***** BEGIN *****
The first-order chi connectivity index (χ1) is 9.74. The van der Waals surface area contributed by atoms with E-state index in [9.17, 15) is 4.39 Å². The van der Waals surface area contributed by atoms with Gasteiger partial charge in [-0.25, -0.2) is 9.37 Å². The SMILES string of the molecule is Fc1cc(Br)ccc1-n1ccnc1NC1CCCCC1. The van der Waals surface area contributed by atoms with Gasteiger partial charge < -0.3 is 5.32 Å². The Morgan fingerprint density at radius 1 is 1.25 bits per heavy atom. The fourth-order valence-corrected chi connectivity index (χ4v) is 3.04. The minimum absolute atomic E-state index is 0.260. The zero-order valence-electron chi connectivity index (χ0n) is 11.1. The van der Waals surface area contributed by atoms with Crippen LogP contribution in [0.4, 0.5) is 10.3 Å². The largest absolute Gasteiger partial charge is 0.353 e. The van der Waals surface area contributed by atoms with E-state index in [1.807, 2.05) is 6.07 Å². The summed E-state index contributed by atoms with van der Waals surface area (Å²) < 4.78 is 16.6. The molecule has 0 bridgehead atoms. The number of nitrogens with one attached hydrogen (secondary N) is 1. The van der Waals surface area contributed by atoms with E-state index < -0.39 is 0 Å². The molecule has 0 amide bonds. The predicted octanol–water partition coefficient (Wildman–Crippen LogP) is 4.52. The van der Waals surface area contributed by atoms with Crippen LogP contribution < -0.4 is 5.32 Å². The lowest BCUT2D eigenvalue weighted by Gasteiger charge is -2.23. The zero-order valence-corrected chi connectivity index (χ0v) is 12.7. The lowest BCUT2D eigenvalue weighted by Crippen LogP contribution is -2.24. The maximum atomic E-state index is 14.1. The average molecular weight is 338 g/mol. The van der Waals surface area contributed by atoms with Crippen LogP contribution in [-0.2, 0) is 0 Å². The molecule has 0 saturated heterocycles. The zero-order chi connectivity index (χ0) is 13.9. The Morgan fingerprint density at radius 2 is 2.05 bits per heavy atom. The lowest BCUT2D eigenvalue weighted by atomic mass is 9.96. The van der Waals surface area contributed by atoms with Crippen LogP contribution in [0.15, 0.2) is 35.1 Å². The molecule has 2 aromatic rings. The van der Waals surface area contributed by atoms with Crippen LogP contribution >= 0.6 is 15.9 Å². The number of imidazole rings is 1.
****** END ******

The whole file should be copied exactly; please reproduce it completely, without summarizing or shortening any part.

The first-order chi connectivity index (χ1) is 9.74. The van der Waals surface area contributed by atoms with E-state index in [9.17, 15) is 4.39 Å². The van der Waals surface area contributed by atoms with Gasteiger partial charge in [-0.25, -0.2) is 9.37 Å². The SMILES string of the molecule is Fc1cc(Br)ccc1-n1ccnc1NC1CCCCC1. The van der Waals surface area contributed by atoms with Gasteiger partial charge < -0.3 is 5.32 Å². The Morgan fingerprint density at radius 1 is 1.25 bits per heavy atom. The fourth-order valence-corrected chi connectivity index (χ4v) is 3.04. The minimum absolute atomic E-state index is 0.260. The zero-order valence-electron chi connectivity index (χ0n) is 11.1. The van der Waals surface area contributed by atoms with Crippen LogP contribution in [0.4, 0.5) is 10.3 Å². The largest absolute Gasteiger partial charge is 0.353 e. The van der Waals surface area contributed by atoms with E-state index in [1.807, 2.05) is 6.07 Å². The summed E-state index contributed by atoms with van der Waals surface area (Å²) < 4.78 is 16.6. The molecule has 0 bridgehead atoms. The number of nitrogens with one attached hydrogen (secondary N) is 1. The van der Waals surface area contributed by atoms with E-state index < -0.39 is 0 Å². The molecule has 0 amide bonds. The predicted octanol–water partition coefficient (Wildman–Crippen LogP) is 4.52. The van der Waals surface area contributed by atoms with Crippen LogP contribution < -0.4 is 5.32 Å². The lowest BCUT2D eigenvalue weighted by Gasteiger charge is -2.23. The zero-order valence-corrected chi connectivity index (χ0v) is 12.7. The lowest BCUT2D eigenvalue weighted by Crippen LogP contribution is -2.24. The maximum atomic E-state index is 14.1. The average molecular weight is 338 g/mol. The van der Waals surface area contributed by atoms with Crippen LogP contribution in [-0.2, 0) is 0 Å². The molecule has 0 saturated heterocycles. The zero-order chi connectivity index (χ0) is 13.9. The Morgan fingerprint density at radius 2 is 2.05 bits per heavy atom. The lowest BCUT2D eigenvalue weighted by atomic mass is 9.96. The van der Waals surface area contributed by atoms with Crippen LogP contribution in [0.15, 0.2) is 35.1 Å². The molecule has 2 aromatic rings. The van der Waals surface area contributed by atoms with Crippen LogP contribution >= 0.6 is 15.9 Å². The number of imidazole rings is 1.